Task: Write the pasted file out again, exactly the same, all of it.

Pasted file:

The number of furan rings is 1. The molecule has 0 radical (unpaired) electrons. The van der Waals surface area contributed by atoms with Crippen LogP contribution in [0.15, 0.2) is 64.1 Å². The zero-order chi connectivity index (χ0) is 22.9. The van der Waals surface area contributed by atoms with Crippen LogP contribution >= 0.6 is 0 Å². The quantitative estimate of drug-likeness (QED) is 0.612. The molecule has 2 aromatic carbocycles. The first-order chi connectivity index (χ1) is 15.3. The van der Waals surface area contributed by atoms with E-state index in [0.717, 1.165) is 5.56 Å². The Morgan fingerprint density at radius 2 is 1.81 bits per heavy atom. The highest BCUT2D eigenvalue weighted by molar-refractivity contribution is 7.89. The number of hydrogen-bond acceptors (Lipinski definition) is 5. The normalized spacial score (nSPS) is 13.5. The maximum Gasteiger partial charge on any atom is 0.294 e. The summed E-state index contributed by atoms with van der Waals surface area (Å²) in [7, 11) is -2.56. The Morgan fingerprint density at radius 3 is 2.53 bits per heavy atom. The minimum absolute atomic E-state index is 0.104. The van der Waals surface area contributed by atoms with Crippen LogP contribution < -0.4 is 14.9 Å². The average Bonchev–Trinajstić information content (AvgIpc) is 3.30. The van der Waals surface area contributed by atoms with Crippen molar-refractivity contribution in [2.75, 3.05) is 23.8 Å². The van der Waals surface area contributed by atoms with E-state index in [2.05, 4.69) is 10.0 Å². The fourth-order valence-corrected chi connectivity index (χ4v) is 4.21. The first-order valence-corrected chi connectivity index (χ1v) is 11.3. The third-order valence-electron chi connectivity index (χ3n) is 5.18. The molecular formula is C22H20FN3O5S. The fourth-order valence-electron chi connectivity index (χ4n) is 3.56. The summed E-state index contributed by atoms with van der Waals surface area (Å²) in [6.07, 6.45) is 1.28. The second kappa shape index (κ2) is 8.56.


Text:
The number of furan rings is 1. The molecule has 0 radical (unpaired) electrons. The van der Waals surface area contributed by atoms with Crippen LogP contribution in [0.15, 0.2) is 64.1 Å². The zero-order chi connectivity index (χ0) is 22.9. The van der Waals surface area contributed by atoms with Crippen LogP contribution >= 0.6 is 0 Å². The quantitative estimate of drug-likeness (QED) is 0.612. The molecule has 2 aromatic carbocycles. The first-order chi connectivity index (χ1) is 15.3. The van der Waals surface area contributed by atoms with E-state index in [0.717, 1.165) is 5.56 Å². The Morgan fingerprint density at radius 2 is 1.81 bits per heavy atom. The highest BCUT2D eigenvalue weighted by molar-refractivity contribution is 7.89. The number of hydrogen-bond acceptors (Lipinski definition) is 5. The normalized spacial score (nSPS) is 13.5. The maximum Gasteiger partial charge on any atom is 0.294 e. The summed E-state index contributed by atoms with van der Waals surface area (Å²) in [7, 11) is -2.56. The Morgan fingerprint density at radius 3 is 2.53 bits per heavy atom. The minimum absolute atomic E-state index is 0.104. The van der Waals surface area contributed by atoms with Crippen LogP contribution < -0.4 is 14.9 Å². The average Bonchev–Trinajstić information content (AvgIpc) is 3.30. The van der Waals surface area contributed by atoms with Crippen molar-refractivity contribution in [2.75, 3.05) is 23.8 Å². The van der Waals surface area contributed by atoms with E-state index in [2.05, 4.69) is 10.0 Å². The fourth-order valence-corrected chi connectivity index (χ4v) is 4.21. The first-order valence-corrected chi connectivity index (χ1v) is 11.3. The third-order valence-electron chi connectivity index (χ3n) is 5.18. The molecular formula is C22H20FN3O5S. The fourth-order valence-electron chi connectivity index (χ4n) is 3.56. The summed E-state index contributed by atoms with van der Waals surface area (Å²) in [6.07, 6.45) is 1.28. The second kappa shape index (κ2) is 8.56.